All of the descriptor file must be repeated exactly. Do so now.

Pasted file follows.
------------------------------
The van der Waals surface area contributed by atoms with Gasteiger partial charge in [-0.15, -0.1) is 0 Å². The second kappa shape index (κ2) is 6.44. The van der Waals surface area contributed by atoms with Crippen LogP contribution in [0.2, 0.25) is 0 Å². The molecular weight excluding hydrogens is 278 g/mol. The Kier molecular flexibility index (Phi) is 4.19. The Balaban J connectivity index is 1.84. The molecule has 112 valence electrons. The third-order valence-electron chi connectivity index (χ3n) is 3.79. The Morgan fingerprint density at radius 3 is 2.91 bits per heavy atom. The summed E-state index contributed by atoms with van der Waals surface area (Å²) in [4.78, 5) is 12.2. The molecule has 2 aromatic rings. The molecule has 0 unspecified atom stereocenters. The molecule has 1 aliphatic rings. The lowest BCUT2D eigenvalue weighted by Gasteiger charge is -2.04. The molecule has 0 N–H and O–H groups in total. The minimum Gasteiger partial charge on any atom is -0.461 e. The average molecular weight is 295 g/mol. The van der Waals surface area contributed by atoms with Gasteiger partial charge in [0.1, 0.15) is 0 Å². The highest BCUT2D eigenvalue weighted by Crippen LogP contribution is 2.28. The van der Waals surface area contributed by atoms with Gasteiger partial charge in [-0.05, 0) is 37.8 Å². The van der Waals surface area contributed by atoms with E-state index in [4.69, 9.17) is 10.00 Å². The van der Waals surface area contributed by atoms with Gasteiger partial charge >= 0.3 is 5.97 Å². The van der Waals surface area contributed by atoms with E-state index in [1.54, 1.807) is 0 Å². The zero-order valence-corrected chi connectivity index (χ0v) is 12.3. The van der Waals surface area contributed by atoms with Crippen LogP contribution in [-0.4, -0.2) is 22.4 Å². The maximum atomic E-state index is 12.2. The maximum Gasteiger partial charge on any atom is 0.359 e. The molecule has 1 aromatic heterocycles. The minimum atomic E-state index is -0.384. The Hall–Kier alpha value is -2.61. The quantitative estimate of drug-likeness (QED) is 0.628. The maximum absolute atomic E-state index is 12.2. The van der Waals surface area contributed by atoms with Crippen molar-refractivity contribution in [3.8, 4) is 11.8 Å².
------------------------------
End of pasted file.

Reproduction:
The van der Waals surface area contributed by atoms with Gasteiger partial charge in [-0.15, -0.1) is 0 Å². The second kappa shape index (κ2) is 6.44. The van der Waals surface area contributed by atoms with Crippen LogP contribution in [0.2, 0.25) is 0 Å². The molecular weight excluding hydrogens is 278 g/mol. The Kier molecular flexibility index (Phi) is 4.19. The Balaban J connectivity index is 1.84. The molecule has 112 valence electrons. The third-order valence-electron chi connectivity index (χ3n) is 3.79. The Morgan fingerprint density at radius 3 is 2.91 bits per heavy atom. The summed E-state index contributed by atoms with van der Waals surface area (Å²) in [4.78, 5) is 12.2. The molecule has 2 aromatic rings. The molecule has 0 unspecified atom stereocenters. The molecule has 1 aliphatic rings. The lowest BCUT2D eigenvalue weighted by Gasteiger charge is -2.04. The molecule has 0 N–H and O–H groups in total. The minimum Gasteiger partial charge on any atom is -0.461 e. The average molecular weight is 295 g/mol. The van der Waals surface area contributed by atoms with Gasteiger partial charge in [0.1, 0.15) is 0 Å². The highest BCUT2D eigenvalue weighted by Crippen LogP contribution is 2.28. The van der Waals surface area contributed by atoms with Gasteiger partial charge in [-0.05, 0) is 37.8 Å². The van der Waals surface area contributed by atoms with E-state index in [4.69, 9.17) is 10.00 Å². The van der Waals surface area contributed by atoms with Gasteiger partial charge >= 0.3 is 5.97 Å². The van der Waals surface area contributed by atoms with E-state index in [1.54, 1.807) is 0 Å². The zero-order valence-corrected chi connectivity index (χ0v) is 12.3. The van der Waals surface area contributed by atoms with Crippen LogP contribution in [-0.4, -0.2) is 22.4 Å². The maximum atomic E-state index is 12.2. The maximum Gasteiger partial charge on any atom is 0.359 e. The molecule has 1 aromatic heterocycles. The minimum atomic E-state index is -0.384. The Hall–Kier alpha value is -2.61. The quantitative estimate of drug-likeness (QED) is 0.628. The maximum absolute atomic E-state index is 12.2. The van der Waals surface area contributed by atoms with Crippen molar-refractivity contribution in [3.8, 4) is 11.8 Å².